A doyen of film production
The Premier Studio in Mysore stands as a testimony to M N Basavarajaiah’s contribution to Kannada film industry. S N DEEPAK pays tribute to the
veteran film producer who passed away on July 14.
The contribution of Mysore Naganna Basavarajaiah to Kannada cinema is invaluable. Apart from owning the prestigious Premier Studio, he produced films like Streerathna and Chudamani, and co-produced the path-breaking film Vamshavriksha (1970). Basavarajaiah is perhaps most remembered even today for his crucial role in securing the state government subsidy for Kannada films that proved to be an incentive for the industry to survive the intense competition.
At one time, Basavarajaiah’s name was synonymous with Premier, the studio he established in Mysore. Thanks to his pioneering efforts, film production and studio facilities improved drastically in the Kannada film industry.
During the 1940s, Navajyothi studio was the nerve centre of film activities in Kannada. Mounting production costs and falling number of films forced the closure of the only studio in the city, shifting the focus of film makers to Madras, which was the hub of South Indian films.
At this critical juncture, Basavarajaiah bought a 10-acre land and built the Premier Studio in Mysore with modern facilities. It was inaugurated by Kengal Hanumanthaiah on August 6, 1954. The land had a princely palace which can be seen even today.
Twelve years of hard work finally paid off, when the studio started attracting the attention of the film makers both at home and abroad. Kannada industry showed signs of growth and many like Basavarajaiah thought support from the state government would help the fledgling industry. The producer’s requests to the then Chief Minister of Mysore, S Nijalingapa yielded results when the Finance Minister Ramakrishna Hegde agreed to provide a subsidy of Rs 50,000 for Kannada films.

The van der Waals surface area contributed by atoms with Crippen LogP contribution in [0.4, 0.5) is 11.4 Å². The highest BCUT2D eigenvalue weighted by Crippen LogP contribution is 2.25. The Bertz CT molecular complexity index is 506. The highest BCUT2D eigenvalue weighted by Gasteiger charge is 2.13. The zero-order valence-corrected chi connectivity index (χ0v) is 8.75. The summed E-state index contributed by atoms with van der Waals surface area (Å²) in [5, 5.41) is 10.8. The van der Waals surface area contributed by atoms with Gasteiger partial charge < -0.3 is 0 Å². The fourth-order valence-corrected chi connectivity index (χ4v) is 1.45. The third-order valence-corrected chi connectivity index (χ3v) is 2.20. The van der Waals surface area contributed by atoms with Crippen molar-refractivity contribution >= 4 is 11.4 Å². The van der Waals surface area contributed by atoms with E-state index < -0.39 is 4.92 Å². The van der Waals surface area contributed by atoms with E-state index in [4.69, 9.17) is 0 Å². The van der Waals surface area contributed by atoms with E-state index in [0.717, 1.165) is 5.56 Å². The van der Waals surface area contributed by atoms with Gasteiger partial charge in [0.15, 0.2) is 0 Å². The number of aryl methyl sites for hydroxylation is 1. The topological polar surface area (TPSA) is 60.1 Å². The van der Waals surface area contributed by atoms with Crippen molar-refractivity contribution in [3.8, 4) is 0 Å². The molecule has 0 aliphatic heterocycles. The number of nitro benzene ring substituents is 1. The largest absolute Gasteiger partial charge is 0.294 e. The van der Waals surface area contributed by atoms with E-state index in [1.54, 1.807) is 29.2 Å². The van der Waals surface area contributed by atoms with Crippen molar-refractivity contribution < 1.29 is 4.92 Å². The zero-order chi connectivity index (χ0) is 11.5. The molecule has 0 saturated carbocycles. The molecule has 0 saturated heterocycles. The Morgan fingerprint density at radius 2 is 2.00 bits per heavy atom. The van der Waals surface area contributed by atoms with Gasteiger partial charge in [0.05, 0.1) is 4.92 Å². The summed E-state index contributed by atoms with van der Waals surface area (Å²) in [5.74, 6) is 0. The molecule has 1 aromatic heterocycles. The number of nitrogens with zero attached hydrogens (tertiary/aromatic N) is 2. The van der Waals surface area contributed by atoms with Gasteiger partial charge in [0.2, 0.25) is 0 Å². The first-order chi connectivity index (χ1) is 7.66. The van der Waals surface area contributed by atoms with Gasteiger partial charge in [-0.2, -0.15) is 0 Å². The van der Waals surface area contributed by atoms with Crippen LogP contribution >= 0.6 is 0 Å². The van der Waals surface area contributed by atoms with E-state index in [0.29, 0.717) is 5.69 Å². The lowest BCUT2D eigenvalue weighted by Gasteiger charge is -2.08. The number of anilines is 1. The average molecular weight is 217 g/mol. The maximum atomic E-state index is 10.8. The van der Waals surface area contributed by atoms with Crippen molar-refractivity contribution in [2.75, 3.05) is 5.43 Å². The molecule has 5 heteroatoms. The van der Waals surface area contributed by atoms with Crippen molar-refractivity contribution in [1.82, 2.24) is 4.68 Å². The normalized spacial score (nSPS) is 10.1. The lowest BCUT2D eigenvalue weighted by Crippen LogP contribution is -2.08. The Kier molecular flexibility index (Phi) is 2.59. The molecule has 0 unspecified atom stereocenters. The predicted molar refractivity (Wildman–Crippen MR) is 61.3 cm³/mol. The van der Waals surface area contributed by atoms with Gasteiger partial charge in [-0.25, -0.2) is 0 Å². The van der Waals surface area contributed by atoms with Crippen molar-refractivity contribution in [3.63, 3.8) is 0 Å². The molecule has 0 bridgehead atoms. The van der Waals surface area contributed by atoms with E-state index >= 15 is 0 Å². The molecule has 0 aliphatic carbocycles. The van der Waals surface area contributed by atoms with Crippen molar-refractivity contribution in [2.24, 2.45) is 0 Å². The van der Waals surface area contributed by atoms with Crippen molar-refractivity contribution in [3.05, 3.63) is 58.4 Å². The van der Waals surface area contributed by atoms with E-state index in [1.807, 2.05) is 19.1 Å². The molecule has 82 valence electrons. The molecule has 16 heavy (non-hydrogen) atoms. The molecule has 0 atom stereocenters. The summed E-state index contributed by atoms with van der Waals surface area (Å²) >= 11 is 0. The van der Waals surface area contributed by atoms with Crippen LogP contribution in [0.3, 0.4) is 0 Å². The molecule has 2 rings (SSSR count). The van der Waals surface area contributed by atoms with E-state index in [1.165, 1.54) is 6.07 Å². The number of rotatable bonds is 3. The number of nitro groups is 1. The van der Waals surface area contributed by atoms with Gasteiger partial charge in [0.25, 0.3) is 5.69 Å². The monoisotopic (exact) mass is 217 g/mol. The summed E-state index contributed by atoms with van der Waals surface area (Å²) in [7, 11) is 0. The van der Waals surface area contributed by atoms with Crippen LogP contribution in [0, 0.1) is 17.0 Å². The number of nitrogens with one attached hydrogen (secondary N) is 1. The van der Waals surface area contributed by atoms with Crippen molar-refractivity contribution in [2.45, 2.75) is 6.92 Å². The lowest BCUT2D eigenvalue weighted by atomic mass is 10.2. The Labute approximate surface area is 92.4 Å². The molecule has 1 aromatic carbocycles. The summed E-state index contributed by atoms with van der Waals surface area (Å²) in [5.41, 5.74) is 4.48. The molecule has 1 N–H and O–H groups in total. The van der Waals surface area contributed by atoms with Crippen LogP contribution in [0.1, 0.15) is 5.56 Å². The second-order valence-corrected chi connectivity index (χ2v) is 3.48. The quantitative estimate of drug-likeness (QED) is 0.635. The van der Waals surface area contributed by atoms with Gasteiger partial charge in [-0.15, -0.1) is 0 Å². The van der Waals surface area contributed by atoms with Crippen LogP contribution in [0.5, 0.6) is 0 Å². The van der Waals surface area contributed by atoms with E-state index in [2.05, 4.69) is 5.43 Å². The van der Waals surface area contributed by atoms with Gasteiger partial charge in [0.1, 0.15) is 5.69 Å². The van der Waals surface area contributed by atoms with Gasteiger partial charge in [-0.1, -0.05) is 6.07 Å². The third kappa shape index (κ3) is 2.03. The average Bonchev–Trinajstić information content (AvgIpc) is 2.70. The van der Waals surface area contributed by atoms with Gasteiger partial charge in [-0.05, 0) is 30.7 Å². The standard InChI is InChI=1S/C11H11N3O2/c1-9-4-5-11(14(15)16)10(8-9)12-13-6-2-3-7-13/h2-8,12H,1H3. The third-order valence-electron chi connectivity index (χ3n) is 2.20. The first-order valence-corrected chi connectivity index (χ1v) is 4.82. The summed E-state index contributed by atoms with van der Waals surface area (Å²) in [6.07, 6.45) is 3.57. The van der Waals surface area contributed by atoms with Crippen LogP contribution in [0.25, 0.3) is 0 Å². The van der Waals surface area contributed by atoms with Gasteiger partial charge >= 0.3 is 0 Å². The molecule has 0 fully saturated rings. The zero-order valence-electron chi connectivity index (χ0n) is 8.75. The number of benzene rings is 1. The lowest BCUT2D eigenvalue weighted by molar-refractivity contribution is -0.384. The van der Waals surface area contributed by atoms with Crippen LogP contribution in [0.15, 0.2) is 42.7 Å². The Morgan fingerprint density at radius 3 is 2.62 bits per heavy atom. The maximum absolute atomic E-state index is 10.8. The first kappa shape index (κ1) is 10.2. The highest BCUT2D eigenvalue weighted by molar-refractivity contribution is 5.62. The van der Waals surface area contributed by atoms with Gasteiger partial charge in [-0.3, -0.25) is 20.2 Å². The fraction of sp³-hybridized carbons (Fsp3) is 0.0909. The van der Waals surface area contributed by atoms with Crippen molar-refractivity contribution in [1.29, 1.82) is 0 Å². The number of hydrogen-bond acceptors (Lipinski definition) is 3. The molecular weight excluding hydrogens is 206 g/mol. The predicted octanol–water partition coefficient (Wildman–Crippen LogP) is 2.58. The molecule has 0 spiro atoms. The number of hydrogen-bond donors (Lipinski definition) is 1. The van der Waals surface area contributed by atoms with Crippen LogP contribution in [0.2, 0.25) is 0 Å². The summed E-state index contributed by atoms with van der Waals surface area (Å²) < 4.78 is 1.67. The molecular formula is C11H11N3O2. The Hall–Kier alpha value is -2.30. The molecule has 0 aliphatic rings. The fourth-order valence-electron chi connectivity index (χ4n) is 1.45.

By then, the popularity of Premier Studio had grown far and wide.
The studio had seven floors and several state-of-the-art facilities that attracted film makers in Tamil, Telugu, Malayalam, Marathi, Hindi, Bengali and even English.
So far, the number of films shot in the studio exceeds 300, of which most of them are in Kannada. Most of the popular directors like Puttanna Kanagal, B R Panthulu, Shankar Singh and R Nagendra Rao have shot their films here. Hindi films like the ever-popular Sholay, Pakeeza, Shola aur Shabnam and the English film Elephant Boy feature the glittering background of the Premier Studio. The period between 1966-73 can be termed as the golden period of the studio.
Basavarajaiah produced the film Streerathna in 1954, in which K S Ashwath, the famous character artist, made his debut. Vamshavriksha, which he co-produced with G V Iyer, brought Girish Karnad and B V Karanth to limelight as directors.
After 1973, the fortune of Premier Studio steadily declined as Bangalore became an alternative centre for film makers. The major fire accident on March 29, 1989, during the shooting of Sanjay Khan’s teleserial for Doordarshan The Sword of Tipu Sultan was the final nail in the coffin for the studio. The tragedy claimed 62 lives and brought its proud owner to the court.
Sources close to Basavarajaiah reveal he was more devastated by the loss of lives than the damage to his property. The fire may have caused heavy financial loss, but it did little to the towering reputation of Basavarajaiah.
The Government of Karnataka honoured him with the highest recognition, ‘Dr Rajkumar Award’ in 1998.
Though he carved a niche for himself in the film industry, Basavarajaiah originally started his career as the inheritor of his father’s insurance company. The company had a branch in Pakistan and boasted of an impressive clientele like Jawaharlal Nehru, until it was amalgamated into the nationalised insurance sector.
Basavarajaiah even produced a teleserial for Doordarshan, but the still standing Premier Studio would live as the testimony for his contribution to Kannada film industry.